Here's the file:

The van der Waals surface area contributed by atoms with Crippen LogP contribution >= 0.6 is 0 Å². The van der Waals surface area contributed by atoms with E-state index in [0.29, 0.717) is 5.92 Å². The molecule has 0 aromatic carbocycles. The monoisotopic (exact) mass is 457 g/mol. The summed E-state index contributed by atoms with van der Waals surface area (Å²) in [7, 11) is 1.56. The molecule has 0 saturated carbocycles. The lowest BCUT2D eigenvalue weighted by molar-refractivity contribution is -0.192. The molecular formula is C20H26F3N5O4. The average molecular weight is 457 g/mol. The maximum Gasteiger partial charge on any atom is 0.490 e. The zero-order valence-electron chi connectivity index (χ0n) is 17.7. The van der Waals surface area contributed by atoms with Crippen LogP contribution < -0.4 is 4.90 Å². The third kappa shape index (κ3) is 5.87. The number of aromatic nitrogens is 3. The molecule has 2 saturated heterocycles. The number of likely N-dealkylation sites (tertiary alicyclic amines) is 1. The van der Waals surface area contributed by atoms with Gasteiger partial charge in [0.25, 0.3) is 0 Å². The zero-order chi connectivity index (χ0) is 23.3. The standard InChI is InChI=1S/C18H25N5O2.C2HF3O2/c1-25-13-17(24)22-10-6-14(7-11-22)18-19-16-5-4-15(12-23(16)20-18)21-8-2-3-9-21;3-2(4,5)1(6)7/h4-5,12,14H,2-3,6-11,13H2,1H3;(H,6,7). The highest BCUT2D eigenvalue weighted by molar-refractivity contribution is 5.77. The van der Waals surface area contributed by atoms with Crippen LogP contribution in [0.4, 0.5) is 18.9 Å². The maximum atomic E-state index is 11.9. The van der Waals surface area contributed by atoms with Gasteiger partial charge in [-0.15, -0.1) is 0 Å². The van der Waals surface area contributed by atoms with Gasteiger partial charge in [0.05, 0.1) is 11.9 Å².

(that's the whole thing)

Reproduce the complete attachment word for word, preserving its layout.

The van der Waals surface area contributed by atoms with Crippen LogP contribution >= 0.6 is 0 Å². The van der Waals surface area contributed by atoms with E-state index in [0.29, 0.717) is 5.92 Å². The molecule has 0 aromatic carbocycles. The monoisotopic (exact) mass is 457 g/mol. The summed E-state index contributed by atoms with van der Waals surface area (Å²) in [7, 11) is 1.56. The molecule has 0 saturated carbocycles. The lowest BCUT2D eigenvalue weighted by molar-refractivity contribution is -0.192. The molecular formula is C20H26F3N5O4. The average molecular weight is 457 g/mol. The maximum Gasteiger partial charge on any atom is 0.490 e. The zero-order valence-electron chi connectivity index (χ0n) is 17.7. The van der Waals surface area contributed by atoms with Crippen LogP contribution < -0.4 is 4.90 Å². The third kappa shape index (κ3) is 5.87. The number of aromatic nitrogens is 3. The molecule has 2 saturated heterocycles. The number of likely N-dealkylation sites (tertiary alicyclic amines) is 1. The van der Waals surface area contributed by atoms with Gasteiger partial charge in [0.25, 0.3) is 0 Å². The zero-order chi connectivity index (χ0) is 23.3. The standard InChI is InChI=1S/C18H25N5O2.C2HF3O2/c1-25-13-17(24)22-10-6-14(7-11-22)18-19-16-5-4-15(12-23(16)20-18)21-8-2-3-9-21;3-2(4,5)1(6)7/h4-5,12,14H,2-3,6-11,13H2,1H3;(H,6,7). The highest BCUT2D eigenvalue weighted by molar-refractivity contribution is 5.77. The van der Waals surface area contributed by atoms with Crippen LogP contribution in [0.4, 0.5) is 18.9 Å². The maximum atomic E-state index is 11.9. The van der Waals surface area contributed by atoms with Gasteiger partial charge in [-0.15, -0.1) is 0 Å². The van der Waals surface area contributed by atoms with Gasteiger partial charge in [0.05, 0.1) is 11.9 Å².